Can an eighth-grade math student apply her knowledge of geometry to estimate the square footage of the family’s new home? If so, then she has experienced transfer of learning. Transfer of learning means to extend knowledge you’ve gained from one situation to new ones.
Parents and educators hope that kids get more out of school than a grade on a test. They want them to be able to transfer what they have learned to solve problems they confront outside school. Transfer of learning isn’t just about school. If you change jobs to a new field, you still want to find ways to apply your existing skills to the new problems you face.
Susan Barnett and Steven Ceci of Cornell University point out that transfer of learning is not as simple as it first sounds. They published a review paper, “When and where do we apply what we learn? A taxonomy for far transfer,” in Psychological Bulletin. In it, Barnett and Ceci describe six different kinds of transfer of learning:
- Knowledge domain. Does the skill transfer from one subject to another? For example, you learn some critical thinking skills by writing a literary analysis essay in language arts. Do those skills transfer to writing assignments in science or history?
- Physical context. If you study for a test in your room at home, can you then remember and apply it in the classroom?
- Temporal context. This is about transfer of learning across time. Will you still be able to solve the problem in a week (or a year)?
- Functional context. Is the transfer of learning to another school task or test, or is it part of an everyday activity?
- Social context. If you learned a new skill in a group setting, can you apply it when alone? How about the other way around?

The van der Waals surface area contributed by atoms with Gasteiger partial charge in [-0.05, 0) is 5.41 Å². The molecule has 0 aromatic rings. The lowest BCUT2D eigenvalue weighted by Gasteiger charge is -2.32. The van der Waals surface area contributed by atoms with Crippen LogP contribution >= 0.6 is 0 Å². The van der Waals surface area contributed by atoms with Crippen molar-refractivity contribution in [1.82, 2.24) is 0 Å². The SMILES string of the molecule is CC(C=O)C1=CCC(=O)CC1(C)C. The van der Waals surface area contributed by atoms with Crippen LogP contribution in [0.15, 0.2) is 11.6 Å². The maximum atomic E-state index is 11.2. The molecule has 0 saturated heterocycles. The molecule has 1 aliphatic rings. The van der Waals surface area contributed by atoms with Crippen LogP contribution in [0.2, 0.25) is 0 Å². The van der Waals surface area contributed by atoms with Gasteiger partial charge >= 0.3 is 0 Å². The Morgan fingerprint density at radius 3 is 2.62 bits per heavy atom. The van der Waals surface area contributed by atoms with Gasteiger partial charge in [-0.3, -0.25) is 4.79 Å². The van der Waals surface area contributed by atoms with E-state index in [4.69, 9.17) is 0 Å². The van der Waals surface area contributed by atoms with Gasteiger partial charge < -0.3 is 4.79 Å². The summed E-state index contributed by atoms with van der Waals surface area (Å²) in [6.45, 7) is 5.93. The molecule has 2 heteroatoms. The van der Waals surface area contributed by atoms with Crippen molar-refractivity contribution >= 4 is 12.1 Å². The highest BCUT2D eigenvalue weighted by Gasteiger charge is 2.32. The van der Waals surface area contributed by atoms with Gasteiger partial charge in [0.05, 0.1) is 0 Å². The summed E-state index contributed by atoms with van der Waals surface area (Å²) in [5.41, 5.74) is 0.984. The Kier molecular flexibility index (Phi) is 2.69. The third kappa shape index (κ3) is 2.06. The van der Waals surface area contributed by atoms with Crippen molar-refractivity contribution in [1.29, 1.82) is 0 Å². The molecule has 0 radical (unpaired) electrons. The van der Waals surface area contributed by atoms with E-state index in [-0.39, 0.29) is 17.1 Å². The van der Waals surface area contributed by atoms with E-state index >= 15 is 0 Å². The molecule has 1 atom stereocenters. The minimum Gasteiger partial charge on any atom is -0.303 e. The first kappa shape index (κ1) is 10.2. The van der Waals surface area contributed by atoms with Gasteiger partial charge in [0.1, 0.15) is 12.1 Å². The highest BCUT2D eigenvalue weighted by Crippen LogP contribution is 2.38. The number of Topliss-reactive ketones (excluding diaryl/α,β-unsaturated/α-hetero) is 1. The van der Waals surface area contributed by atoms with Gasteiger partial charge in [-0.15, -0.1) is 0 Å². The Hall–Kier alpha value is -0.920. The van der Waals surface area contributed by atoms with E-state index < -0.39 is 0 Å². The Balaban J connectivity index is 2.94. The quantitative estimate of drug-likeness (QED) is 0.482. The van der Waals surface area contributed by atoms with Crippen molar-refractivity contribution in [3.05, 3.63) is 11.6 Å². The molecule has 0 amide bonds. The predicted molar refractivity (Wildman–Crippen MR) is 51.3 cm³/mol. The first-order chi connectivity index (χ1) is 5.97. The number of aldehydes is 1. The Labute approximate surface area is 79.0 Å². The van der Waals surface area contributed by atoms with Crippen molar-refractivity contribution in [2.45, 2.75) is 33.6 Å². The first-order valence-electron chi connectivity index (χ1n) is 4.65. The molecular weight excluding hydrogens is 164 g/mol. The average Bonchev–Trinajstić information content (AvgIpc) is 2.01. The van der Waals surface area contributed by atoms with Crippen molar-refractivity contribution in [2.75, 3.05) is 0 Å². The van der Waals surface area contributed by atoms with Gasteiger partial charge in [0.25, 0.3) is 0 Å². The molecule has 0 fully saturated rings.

- Modality. Transfer of learning from a text to visual task, a paper-and-pencil exercise to hands-on application, and so on. For example, you can solve an equation of a parabola, but can you graph it?
Improving transfer of learning
David Perkins and Gavriel Salomon described several ways to promote transfer of learning in their paper on cognitive skills, published in Educational Researcher:
- Practice the skill a lot in a wide variety of conditions. Ideally, change up all of the categories above.
- When facing a new challenge, reach back to your prior experiences. Try to think of principles that might be relevant.
- Examine two problems or examples that look different, but have the same kind of solution. Work out in your mind what makes them alike.
- Study up on the new subject to gain background knowledge about it. The more you know about the topic, the easier it is to transfer what you already know to problems in that area.
- Try to come up with principles as you encounter new problems or ideas. Keep a favorite in mind, and look for new opportunities to apply it.
- Make your learning social, so that you need to justify and explain what you are learning to another. Listen for the principles that pop out of the conversation.
Transfer of learning depends on the kind of transfer and how the knowledge is gained. The learner also matters. In essence, it helps to push past simple learning. When you face a new problem, how do you try to handle it?
Image Credit: Hugo Hercer